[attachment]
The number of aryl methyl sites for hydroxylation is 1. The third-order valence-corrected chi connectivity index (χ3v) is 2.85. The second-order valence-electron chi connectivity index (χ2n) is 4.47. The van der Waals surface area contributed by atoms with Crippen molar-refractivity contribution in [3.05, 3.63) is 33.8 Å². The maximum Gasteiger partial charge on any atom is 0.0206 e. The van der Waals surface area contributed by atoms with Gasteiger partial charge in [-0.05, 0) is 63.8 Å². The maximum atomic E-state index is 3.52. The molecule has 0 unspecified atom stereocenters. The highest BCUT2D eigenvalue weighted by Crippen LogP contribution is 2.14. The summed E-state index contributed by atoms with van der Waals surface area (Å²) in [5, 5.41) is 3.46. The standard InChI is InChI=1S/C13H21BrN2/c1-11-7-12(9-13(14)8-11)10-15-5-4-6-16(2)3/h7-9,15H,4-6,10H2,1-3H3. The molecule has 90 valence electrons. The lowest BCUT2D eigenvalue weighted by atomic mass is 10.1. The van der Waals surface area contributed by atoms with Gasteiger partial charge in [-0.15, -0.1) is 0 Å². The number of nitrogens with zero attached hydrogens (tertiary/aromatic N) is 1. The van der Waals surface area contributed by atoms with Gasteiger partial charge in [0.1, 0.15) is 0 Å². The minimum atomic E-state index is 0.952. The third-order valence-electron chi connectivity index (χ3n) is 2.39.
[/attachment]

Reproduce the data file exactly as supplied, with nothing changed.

The number of aryl methyl sites for hydroxylation is 1. The third-order valence-corrected chi connectivity index (χ3v) is 2.85. The second-order valence-electron chi connectivity index (χ2n) is 4.47. The van der Waals surface area contributed by atoms with Crippen molar-refractivity contribution in [3.05, 3.63) is 33.8 Å². The maximum Gasteiger partial charge on any atom is 0.0206 e. The van der Waals surface area contributed by atoms with Gasteiger partial charge in [-0.05, 0) is 63.8 Å². The maximum atomic E-state index is 3.52. The molecule has 0 unspecified atom stereocenters. The highest BCUT2D eigenvalue weighted by Crippen LogP contribution is 2.14. The summed E-state index contributed by atoms with van der Waals surface area (Å²) in [5, 5.41) is 3.46. The standard InChI is InChI=1S/C13H21BrN2/c1-11-7-12(9-13(14)8-11)10-15-5-4-6-16(2)3/h7-9,15H,4-6,10H2,1-3H3. The molecule has 90 valence electrons. The lowest BCUT2D eigenvalue weighted by atomic mass is 10.1. The van der Waals surface area contributed by atoms with Gasteiger partial charge in [-0.15, -0.1) is 0 Å². The number of nitrogens with zero attached hydrogens (tertiary/aromatic N) is 1. The van der Waals surface area contributed by atoms with Gasteiger partial charge in [0.1, 0.15) is 0 Å². The minimum atomic E-state index is 0.952. The third-order valence-electron chi connectivity index (χ3n) is 2.39.